While the Fed Funds Rate remained at 2%, actual loan rates may be a different story as “the cost of money has risen sharply above the Fed’s 2% target.” Banks have increasingly tightened credit since the sub-prime woes. Local interest rates in Singapore have been more or less stagnant for the past month or so. If it continues to have strong correlation to the Fed Funds Rate then the rates should continue to hover at current levels. However, given the drastic changes in the financial system in the US and its repercussions to the rest of the world, nobody can say for sure what will happen tomorrow. It may well turn out to be a complete meltdown, or hyperinflation or just a recession. Even as i am writing this, gold has just shot up 60 dollars, proving itself indeed to be the ultimate store of value.
I should be expecting a letter from my bank soon, telling me that the interest rate chargeable on my housing loan will be revised to 1.9%, with effect from September 1. This is a second time win for me, having my housing loan interest rate shaved by another 0.1%.
Predictions for the Fed Funds Rate tell us that it looks set to remain at 2% at least until October. Beyond that, “Federal Reserve policy makers agreed this month that their next change in interest rates will be to raise them.”, but we’ll have to wait till the next FOMC meeting announcement to get further clues on when the raise might come. Another factor to consider is the strengthening of the US dollar. The US dollar is still trending up against the Singapore dollar and interest rate parity suggests that interest rates in Singapore will fall as a result, which indeed seems to be the case for now.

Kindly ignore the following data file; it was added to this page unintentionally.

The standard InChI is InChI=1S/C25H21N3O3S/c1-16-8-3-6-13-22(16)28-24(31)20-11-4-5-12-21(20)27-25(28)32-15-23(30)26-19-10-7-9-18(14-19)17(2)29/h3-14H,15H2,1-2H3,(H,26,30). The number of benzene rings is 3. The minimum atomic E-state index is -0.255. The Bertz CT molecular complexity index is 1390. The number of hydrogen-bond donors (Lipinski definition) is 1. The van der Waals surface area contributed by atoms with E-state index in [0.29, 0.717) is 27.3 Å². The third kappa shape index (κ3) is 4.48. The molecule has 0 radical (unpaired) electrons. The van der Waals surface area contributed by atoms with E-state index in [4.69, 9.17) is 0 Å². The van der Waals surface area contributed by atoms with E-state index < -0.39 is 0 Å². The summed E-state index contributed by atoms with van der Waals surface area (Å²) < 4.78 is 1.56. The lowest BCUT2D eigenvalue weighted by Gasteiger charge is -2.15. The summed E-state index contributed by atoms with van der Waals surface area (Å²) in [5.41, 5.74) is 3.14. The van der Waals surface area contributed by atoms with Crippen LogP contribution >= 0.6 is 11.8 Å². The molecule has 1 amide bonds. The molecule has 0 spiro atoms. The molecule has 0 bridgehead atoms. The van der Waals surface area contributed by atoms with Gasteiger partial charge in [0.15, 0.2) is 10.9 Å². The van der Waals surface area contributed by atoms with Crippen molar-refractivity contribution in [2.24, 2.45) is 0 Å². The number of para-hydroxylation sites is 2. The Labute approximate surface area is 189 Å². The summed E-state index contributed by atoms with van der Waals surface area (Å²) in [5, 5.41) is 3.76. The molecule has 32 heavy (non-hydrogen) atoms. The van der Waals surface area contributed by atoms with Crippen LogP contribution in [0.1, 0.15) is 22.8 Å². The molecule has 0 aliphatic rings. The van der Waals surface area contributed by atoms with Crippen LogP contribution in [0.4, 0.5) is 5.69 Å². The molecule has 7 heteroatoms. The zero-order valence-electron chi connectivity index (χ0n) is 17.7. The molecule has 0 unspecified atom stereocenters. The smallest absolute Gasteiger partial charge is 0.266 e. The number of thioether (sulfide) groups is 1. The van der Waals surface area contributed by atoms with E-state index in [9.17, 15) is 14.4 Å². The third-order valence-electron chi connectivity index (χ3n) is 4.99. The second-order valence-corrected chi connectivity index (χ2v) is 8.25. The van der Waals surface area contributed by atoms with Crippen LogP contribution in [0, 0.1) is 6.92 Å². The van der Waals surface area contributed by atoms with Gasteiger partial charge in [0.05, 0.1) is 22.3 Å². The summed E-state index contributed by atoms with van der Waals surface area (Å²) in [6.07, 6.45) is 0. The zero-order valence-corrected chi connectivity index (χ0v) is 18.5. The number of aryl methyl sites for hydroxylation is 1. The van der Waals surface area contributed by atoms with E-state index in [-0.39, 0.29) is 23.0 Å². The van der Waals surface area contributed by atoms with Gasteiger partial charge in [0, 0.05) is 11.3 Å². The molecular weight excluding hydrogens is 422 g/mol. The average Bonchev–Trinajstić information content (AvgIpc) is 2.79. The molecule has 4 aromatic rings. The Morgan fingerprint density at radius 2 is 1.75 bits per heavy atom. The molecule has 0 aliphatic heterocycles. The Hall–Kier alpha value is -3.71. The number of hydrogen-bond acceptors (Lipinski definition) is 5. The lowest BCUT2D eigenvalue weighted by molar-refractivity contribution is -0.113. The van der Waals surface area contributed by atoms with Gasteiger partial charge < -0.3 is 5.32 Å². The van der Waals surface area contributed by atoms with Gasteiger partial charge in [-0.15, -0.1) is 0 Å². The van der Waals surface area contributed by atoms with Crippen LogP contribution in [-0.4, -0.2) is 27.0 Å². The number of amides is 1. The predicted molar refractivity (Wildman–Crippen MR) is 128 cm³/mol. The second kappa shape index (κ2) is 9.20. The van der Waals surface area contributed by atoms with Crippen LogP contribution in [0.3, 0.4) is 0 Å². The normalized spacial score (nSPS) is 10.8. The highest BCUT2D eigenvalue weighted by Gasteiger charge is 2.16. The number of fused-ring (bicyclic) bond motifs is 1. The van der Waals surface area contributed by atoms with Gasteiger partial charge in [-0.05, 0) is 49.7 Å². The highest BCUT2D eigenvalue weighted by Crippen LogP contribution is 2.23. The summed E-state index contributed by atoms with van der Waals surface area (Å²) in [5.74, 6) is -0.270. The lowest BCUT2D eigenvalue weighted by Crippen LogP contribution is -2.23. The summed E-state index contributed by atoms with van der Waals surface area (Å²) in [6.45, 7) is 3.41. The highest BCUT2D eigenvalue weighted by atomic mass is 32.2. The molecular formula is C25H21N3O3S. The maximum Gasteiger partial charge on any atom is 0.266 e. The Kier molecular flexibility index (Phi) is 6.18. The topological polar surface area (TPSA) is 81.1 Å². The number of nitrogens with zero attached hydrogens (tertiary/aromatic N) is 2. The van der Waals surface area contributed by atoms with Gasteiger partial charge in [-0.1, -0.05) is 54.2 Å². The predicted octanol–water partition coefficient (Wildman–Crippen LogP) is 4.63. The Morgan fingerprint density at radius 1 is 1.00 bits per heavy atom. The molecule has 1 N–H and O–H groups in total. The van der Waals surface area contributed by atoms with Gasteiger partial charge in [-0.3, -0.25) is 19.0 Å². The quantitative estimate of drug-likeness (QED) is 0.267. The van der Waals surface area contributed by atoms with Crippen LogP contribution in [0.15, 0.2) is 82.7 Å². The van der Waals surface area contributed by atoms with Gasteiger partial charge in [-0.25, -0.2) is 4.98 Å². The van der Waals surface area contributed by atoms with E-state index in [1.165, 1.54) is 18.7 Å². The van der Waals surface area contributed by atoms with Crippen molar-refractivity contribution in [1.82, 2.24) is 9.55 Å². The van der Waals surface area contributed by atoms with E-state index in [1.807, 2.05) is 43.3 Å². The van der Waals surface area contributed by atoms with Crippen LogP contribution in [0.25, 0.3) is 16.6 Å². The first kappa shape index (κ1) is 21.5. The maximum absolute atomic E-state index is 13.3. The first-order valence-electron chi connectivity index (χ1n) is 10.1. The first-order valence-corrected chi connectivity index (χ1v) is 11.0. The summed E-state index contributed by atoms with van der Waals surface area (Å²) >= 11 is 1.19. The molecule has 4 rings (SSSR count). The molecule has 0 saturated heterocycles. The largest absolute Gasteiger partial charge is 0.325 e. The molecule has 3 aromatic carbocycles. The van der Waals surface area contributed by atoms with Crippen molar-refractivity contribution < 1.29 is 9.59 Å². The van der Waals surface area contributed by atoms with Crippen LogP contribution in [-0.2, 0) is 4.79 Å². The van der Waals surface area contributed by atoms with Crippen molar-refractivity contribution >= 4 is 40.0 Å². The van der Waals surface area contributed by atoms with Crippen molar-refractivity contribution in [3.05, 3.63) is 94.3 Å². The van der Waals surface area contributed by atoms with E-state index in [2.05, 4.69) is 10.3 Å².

Will i still get favourable rates come December when my SOR pegged home loan rates are revised again? I certainly hope so. Short term loan rates such as the 3 months SOR or SIBOR rates should have a good chance of staying lower than the 2 or 3 years fixed rates or floating rates, even after accounting for the1% interest rate banks typically charge on top of SOR or SIBOR. However, if interest rates were to appreciate sharply then i would have lost out on the opportunity to lock-in the current rates. Hopefully i can enjoy reasonable rates for at least the next 2 years with the SOR pegged home loan.
So far i have become acquainted with the Federal Funds Rate, bonds and foreign exchange. It’s time to look at two very important topics – inflation and money supply. This article looks at some of the implications of events taking place on inflation and money supply. The article presents (presumes) some important concepts and ideas that i thought would be interesting to extract as well as comment on. First, some important definitions from Wikipedia:
Now the article: